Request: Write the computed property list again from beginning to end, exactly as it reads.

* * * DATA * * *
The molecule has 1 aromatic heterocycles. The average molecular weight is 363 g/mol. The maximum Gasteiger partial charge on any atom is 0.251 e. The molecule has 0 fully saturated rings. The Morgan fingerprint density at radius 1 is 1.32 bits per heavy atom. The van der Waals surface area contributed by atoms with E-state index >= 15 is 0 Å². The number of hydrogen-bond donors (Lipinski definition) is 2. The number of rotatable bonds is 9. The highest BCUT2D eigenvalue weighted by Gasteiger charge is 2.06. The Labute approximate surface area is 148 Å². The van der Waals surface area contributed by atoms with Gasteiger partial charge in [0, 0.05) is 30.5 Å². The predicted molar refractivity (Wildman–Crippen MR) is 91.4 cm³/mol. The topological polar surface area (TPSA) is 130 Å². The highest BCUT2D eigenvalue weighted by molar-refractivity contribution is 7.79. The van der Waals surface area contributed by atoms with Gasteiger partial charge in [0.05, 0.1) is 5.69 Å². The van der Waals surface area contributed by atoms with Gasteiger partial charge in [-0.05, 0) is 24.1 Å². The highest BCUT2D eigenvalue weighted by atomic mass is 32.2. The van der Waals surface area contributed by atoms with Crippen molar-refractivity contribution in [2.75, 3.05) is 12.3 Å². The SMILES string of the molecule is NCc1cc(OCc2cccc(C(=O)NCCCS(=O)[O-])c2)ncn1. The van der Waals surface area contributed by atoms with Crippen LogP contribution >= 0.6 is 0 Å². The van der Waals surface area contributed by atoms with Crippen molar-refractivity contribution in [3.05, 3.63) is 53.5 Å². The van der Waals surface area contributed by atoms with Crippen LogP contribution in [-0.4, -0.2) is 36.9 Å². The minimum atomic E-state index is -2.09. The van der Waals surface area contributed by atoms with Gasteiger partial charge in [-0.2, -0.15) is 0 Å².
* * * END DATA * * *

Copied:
The molecule has 1 aromatic heterocycles. The average molecular weight is 363 g/mol. The maximum Gasteiger partial charge on any atom is 0.251 e. The molecule has 0 fully saturated rings. The Morgan fingerprint density at radius 1 is 1.32 bits per heavy atom. The van der Waals surface area contributed by atoms with E-state index >= 15 is 0 Å². The number of hydrogen-bond donors (Lipinski definition) is 2. The number of rotatable bonds is 9. The highest BCUT2D eigenvalue weighted by Gasteiger charge is 2.06. The Labute approximate surface area is 148 Å². The van der Waals surface area contributed by atoms with Gasteiger partial charge in [0, 0.05) is 30.5 Å². The predicted molar refractivity (Wildman–Crippen MR) is 91.4 cm³/mol. The topological polar surface area (TPSA) is 130 Å². The highest BCUT2D eigenvalue weighted by molar-refractivity contribution is 7.79. The van der Waals surface area contributed by atoms with Gasteiger partial charge in [0.05, 0.1) is 5.69 Å². The van der Waals surface area contributed by atoms with Gasteiger partial charge in [-0.05, 0) is 24.1 Å². The highest BCUT2D eigenvalue weighted by atomic mass is 32.2. The van der Waals surface area contributed by atoms with Crippen molar-refractivity contribution in [2.75, 3.05) is 12.3 Å². The SMILES string of the molecule is NCc1cc(OCc2cccc(C(=O)NCCCS(=O)[O-])c2)ncn1. The van der Waals surface area contributed by atoms with Crippen LogP contribution >= 0.6 is 0 Å². The van der Waals surface area contributed by atoms with Crippen molar-refractivity contribution in [3.05, 3.63) is 53.5 Å². The van der Waals surface area contributed by atoms with Crippen LogP contribution in [-0.4, -0.2) is 36.9 Å². The minimum atomic E-state index is -2.09. The van der Waals surface area contributed by atoms with Gasteiger partial charge in [-0.2, -0.15) is 0 Å².